Marketing is becoming inextricable from sustainability. Marketers must collaborate with other departments closely, gather accurate knowledge and work out how to share brand attributes in a humble and credible way.
You might think of the marketing department as advertisers. Or salespeople, capturing the attention of customers with branding and snazzy videos. Or maybe as analysts, monitoring data and adjusting their content to appeal to their target market. But the role of marketers is expanding fast. Selling stuff to customers is no longer the sole focus. Consumers, retailers and employees are all looking for brands that conduct themselves with a higher sense of social and environmental responsibility; so, today’s sustainable marketer must don many hats to satisfy internal and external stakeholders — turning their storytelling superpowers to influence behaviour and drive positive change.
Marketer as Corporate Sustainability Officer
The gap between sustainability and marketing is closing as brands rush to position themselves as 'green' – driven by customers increasingly aware of environmental risk. 'Green' sells, but the sustainable marketer needs to steer clear of accidental greenwashing as authorities clamp down on ambiguous communication and targets. At COP26, governments agreed to create a new UN greenwashing watchdog to name and shame companies that swerve their sustainability promises. And in the UK, the Advertising Standards Authority recently issued stricter guidelines regarding unqualified claims such as 'eco-friendly' or 'plastic-free.' Marketing buzzwords will no longer be tolerated without substantiation, and ignoring these guidelines could cost a brand both reputation and profit — up to €100,000 in France, where brands are fined for using misleading terminology such as 'carbon neutral' without reporting corroborating GHG emissions. Sustainable marketers need to understand the technical truths behind their products so they can communicate authentically and build trust.
Marketer as behavioural psychologist
The average customer spends only 6 seconds deciding what to buy at the shelf. By this point, however, the skilled marketer has directed them through the sales funnel, so the decision is already partially made. Only a last-minute discount or free gift might trigger a change of heart. All sustainability initiatives will require a significant element of behavioural change, and the marketer can use their understanding of motivation to shape that circular journey. For example, Willemijn Peeters of circular plastics consultancy Searious Business thinks the marketer will be crucial to the uptake and success of reusable packaging.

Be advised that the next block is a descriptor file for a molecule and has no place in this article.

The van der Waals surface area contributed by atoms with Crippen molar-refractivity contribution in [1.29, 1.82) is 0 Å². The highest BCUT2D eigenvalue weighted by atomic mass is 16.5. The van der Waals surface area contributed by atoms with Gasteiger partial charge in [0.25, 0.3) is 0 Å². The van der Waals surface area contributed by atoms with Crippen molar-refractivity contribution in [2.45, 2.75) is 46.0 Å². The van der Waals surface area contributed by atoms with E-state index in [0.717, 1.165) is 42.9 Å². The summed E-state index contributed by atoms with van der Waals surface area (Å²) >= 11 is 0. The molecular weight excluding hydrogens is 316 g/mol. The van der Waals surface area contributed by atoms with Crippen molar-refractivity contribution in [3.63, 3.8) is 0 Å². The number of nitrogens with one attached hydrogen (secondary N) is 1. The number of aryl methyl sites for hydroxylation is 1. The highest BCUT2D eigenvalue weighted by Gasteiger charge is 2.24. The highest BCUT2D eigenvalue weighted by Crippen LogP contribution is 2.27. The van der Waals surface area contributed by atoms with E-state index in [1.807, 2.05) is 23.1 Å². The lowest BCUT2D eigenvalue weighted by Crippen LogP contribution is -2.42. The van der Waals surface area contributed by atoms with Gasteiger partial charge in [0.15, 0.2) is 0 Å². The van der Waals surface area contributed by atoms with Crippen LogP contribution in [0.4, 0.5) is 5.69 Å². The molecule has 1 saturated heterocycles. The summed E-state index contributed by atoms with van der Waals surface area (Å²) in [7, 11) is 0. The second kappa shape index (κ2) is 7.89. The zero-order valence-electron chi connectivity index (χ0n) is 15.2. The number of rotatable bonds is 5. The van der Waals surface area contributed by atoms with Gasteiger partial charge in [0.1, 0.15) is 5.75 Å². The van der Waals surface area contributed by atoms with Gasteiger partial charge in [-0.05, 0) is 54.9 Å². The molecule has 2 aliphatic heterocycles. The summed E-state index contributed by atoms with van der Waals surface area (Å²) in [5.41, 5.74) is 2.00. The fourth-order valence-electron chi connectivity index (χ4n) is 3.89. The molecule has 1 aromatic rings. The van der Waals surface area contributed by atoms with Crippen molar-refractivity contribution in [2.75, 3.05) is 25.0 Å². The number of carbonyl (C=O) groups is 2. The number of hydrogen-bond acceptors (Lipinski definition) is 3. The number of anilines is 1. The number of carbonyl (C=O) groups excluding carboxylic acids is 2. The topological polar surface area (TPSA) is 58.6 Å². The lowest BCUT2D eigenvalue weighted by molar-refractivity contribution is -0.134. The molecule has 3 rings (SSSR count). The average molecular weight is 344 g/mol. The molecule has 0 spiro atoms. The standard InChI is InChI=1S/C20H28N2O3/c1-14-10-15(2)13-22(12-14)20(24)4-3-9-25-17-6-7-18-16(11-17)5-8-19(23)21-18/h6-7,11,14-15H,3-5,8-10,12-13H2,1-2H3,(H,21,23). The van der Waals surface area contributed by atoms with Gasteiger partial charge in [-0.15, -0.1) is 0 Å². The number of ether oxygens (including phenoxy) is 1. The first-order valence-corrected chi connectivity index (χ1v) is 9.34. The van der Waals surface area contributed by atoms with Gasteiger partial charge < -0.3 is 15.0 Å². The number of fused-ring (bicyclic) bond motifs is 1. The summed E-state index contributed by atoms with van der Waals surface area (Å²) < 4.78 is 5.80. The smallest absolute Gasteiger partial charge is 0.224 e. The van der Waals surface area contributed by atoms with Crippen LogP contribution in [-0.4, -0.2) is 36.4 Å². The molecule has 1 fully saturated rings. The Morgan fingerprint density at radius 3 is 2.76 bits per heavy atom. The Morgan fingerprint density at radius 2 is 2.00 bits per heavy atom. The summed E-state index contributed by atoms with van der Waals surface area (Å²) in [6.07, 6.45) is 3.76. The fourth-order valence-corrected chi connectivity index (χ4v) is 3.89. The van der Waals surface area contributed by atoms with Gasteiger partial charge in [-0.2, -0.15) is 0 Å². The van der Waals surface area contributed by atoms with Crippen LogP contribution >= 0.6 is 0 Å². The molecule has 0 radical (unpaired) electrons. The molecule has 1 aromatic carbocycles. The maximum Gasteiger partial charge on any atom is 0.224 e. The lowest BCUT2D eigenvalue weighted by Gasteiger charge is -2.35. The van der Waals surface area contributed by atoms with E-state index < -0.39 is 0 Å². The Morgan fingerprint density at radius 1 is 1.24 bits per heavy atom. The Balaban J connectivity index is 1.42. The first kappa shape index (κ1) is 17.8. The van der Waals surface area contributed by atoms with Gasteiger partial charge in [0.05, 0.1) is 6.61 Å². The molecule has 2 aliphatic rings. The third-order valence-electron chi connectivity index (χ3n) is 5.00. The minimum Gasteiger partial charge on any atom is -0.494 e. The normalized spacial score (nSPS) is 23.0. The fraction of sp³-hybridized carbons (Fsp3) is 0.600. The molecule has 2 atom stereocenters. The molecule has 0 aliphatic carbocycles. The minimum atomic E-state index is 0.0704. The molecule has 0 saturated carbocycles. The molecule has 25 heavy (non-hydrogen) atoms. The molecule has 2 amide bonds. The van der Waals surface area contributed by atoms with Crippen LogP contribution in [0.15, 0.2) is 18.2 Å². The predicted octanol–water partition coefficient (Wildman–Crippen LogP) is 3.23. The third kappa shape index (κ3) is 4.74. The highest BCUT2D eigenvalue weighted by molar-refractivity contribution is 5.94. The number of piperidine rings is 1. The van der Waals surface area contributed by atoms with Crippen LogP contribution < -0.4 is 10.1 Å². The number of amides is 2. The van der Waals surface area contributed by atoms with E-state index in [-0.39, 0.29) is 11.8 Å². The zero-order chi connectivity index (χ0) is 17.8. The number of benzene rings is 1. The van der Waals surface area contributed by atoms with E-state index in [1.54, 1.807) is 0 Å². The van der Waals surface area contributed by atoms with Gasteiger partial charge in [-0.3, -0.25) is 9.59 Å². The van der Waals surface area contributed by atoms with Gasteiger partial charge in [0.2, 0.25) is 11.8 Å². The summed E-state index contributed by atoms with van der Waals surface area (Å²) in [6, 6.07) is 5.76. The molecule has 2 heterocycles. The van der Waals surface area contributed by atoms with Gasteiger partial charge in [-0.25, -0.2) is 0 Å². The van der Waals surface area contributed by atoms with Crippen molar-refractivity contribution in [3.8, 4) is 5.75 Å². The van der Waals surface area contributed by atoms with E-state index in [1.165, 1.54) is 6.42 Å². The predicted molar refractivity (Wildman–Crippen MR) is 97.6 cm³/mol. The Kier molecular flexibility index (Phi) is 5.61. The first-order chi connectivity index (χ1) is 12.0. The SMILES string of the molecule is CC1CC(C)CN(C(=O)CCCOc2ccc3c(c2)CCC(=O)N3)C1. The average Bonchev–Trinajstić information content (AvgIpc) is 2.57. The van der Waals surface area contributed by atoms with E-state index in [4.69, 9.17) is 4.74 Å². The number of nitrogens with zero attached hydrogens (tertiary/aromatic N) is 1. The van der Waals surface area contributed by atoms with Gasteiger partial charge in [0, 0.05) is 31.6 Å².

"We see from our clients that the main barriers to reuse are cost-effectiveness and behavioural change. No scheme will succeed without high uptake and return rates. We need to sift through the complex messaging behind reuse and distil it into simple prompts that customers can absorb — marketers know how to do this."
Marketer as packaging designer
Content creators for good
Join us as we explore a brand guide to collaborating with influencers and their audiences, as well as the role of content creators as brands themselves in the behavior-change movement, at Brand-Led Culture Change — May 22-24 in Minneapolis.
The Ellen Macarthur Foundation states that a circular economy begins with thoughtful design. Products and their packaging need to be designed with the impact of their entire lifecycle in mind. Packaging designers are under tremendous pressure to eliminate waste, choose low-impact materials and increase recyclability while still prioritising functionality. These measures often leave little room for shelf appeal — the final battleground for the marketer. Most marketers are incentivised to sell by volume; they need their packaging to catch the eye, imply quality and add value to the product within. What happens to it after use is often a secondary consideration, and their influence can make or break a sustainable innovation before its leaves the drawing board. According to recent IBM’s research, 41 percent of consumers would shop more sustainably if they understood more about the environmental and social impact. Product packaging is the last opportunity to speak to your customer and leave a positive impression of your brand. Make sure your final words are transparent and honest. Make sure they are ones that attract and continue to engage sustainability-focused consumers.
Image credit: IBM
Marketer as brand leader
As sustainability becomes an inherent part of our global economy, marketers must take on a leadership role in creating and communicating their brands' purposeful identity — building trust with their customers, suppliers, investors and employees. According to a survey by the UN Global Compact and Accenture, 81 percent of consumers now want businesses to take a stand on important social and environmental issues. However, the customer is not the only stakeholder looking for this commitment; both retailers and suppliers are getting choosier over what brands they stock or sell to. They want to be associated with brands that share their principles and help them meet their environmental and social goals. A recent study from digital studio PLAY found that two-thirds of Gen Z employees felt it was important for the company they work for to be committed to acting sustainably. In a pressurised job market, attracting and retaining employees is critical — meaning, brand image is as essential to HR as it is to sales.
Marketing in the future will become inextricable from sustainability. Marketers must collaborate with other departments closely, gather accurate knowledge and work out how to share this in a humble and credible way. The number of hats on the marketer's hat rack is increasing, but the most important is still the thinking cap.